I’m often asked, “Where do you get your ideas?” Fair question. They’re a bit madcap at best. But, to creatives, this question is as cliché as the love triangle and as annoyingly commonplace as BMs.
The question people should ask is, “How do you connect your ideas,” because ideas are a dime a dozen. How is the million-dollar question—a question I’ll happily discuss with you over a glass of iced-coffee or a flight of good beer.
For Morning Blood in Mio, the ideas connected in strange, fascinating, and sometimes frightening ways. No matter how far-fetched, no matter how long I had to stretch my neural synapses to make sense of the flood of Mio-related stimuli, one thing remained at the center:
The Our Lady of the Woods shrine.
While a fraction of the overall book takes place at the shrine, it’s the literary blood that flows through Morning Blood’s veins. To switch metaphors, everything—from Chase Cross to Bob to the Devil and Death to God, herself—is caught in the near-mythical gravity of its pure awesomeness. There’s something ineffable drawing the entire cast of the book in, whether or not they want to admit it.
I think this is a reflection of how it drew me in. Little more than a hillock of stones from the road, you could easily miss it if you’re just passing through. But, risk a turn off M-33, and the shrine is there, beckoning to unsuspected travelers. When you find it, you simply can’t resist a visit.
A nice overview of the shrine’s history can be found at https://www.olwshrine.org/. It’s a great story of divine intervention, dedication, and community determination. Well worth a look, but not for me to tell. I wasn’t part of that history. I came in much, much later.
What I really want to talk about is my experience at the shrine. Now, without getting into too much detail, I haven’t lived the most pious life. My relationship with God and the church has always been wishy-washy at best. The Our Lady of the Woods shrine brought me back to religion (even if it was initially in a rather unorthodox way), and it also brought me back to writing. I’d all but abandoned both before my happenstance turn down 8th Street. In all honesty, I was restless, searching for a walking path or somewhere to get into trouble.
Without signaling, I pulled a U-turn in the middle of the road. Luckily, no one was around. They were all off having their own reawakening at the bowling alley or antique store, floating down the river, or perusing the makeshift stalls of the flea market beyond town. After I parked my Ion (the infamous “car that killed Saturn”) cock-eyed, half on the sidewalk, half in the road, my legs took over. Or rather something—someone—took over my legs.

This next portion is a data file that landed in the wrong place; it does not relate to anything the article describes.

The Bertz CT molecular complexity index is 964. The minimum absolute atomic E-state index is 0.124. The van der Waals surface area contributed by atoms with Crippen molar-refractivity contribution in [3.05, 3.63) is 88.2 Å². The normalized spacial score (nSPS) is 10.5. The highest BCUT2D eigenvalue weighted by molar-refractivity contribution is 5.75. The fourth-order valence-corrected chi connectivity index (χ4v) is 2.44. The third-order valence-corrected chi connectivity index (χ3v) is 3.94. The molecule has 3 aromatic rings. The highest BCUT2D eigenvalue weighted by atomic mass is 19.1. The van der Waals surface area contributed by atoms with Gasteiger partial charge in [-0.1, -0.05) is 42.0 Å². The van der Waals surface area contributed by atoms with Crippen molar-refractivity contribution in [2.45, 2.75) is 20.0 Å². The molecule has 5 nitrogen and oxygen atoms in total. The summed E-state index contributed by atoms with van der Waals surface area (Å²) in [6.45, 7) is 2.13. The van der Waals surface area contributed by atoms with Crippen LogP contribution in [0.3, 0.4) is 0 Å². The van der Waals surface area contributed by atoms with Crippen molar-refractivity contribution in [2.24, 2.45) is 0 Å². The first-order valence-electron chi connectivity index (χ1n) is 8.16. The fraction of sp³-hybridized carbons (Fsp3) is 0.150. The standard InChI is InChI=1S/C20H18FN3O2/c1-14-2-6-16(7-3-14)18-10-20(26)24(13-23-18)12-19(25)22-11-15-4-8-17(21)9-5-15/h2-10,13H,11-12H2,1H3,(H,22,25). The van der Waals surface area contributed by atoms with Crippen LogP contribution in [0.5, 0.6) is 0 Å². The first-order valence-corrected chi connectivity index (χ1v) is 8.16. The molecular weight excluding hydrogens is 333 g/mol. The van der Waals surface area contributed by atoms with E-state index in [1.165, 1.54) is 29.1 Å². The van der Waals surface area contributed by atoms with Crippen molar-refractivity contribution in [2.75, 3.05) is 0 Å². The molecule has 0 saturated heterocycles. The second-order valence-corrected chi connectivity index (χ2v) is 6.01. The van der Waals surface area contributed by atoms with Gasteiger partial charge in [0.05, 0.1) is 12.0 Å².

Up the steps, alongside the babbling broke, past the family of stone deer, I ran my fingers across the rough limestone face of the shrine proper. The silvery tinkle of water as it cascaded from a small grotto lulled me into a reverie like I’d never felt before and haven’t felt since. Beside the waterfall, part of a greater homage to Saint Hubertus, the patron of hunters, a magnificent 8-point buck stood erect watching my every move. Inside the grotto, hidden in the cavern’s shadowy recesses, a black widow tended her web. It’s funny, normally I would have thought, “Holy sh… schnikes.” But, in the presence of such splendor, it barely registered.
I delved deeper and discovered a series of intricate side chambers, each glorifying one saint or the other. Saint Anne de Beaupre, the mother of Mary, barren and advanced in age before she birthed the most famous mother of all (a bit of clever foreshadowing there if you’re familiar with the story). The aforementioned Saint Hubertus. Saint Francis. And, of course, a myriad of apparitions of our lady, herself: Mary. Outside, scattered about the grounds around the shrine, I found similar iterations of Jesus: Christ the King, The Crucifixion of Our Lord, and the Risen Christ. In all seriousness, the sun shined upon these statues as I examined their intricate stonework. Two of the pictures included below show rays of light touching both Christ the King and the tablets of his Ten Commandments. If that wasn’t a sign…
These statues brought to life a lot of the stories I’d read in the Bible. They made abstract concepts real. There was only one thing I could do after such a revelation: tell jokes. Because isn’t that what we do with everything that makes us uncomfortable or that we can’t explain? No? Just me?
Thus, the shrine in Morning Blood in Mio was born. The triumvirate of Marys, weeping their woes away
en français, spouting off conspiracy theories, and compulsively cleaning the limestone. The trinity of Jesuses, woe-is-meing, loving every God-given second of existence, and being just plain stoned. Old Saint Hubertus playing his cat and mouse game with the sheep atop the shrine. And the rest of the wacky, loveable cast found in the book. I played around with some other personas for the statues to assume, but I think their final aspects suit both them and the story. I wouldn’t change a thing, other than maybe extended their time in the limelight.
Beginning in 2015, the parish of St. Mary’s Catholic Church began an extensive restoration of the shrine. To me, this is the perfect next chapter in the story of Our Lady of the Woods. In more ways than one, it helped restore me. So please, if you get the chance, consider donating to the parish to help keep this incredible embodiment of faith alive. If you can’t donate, take a trip up M-33. It might change your life.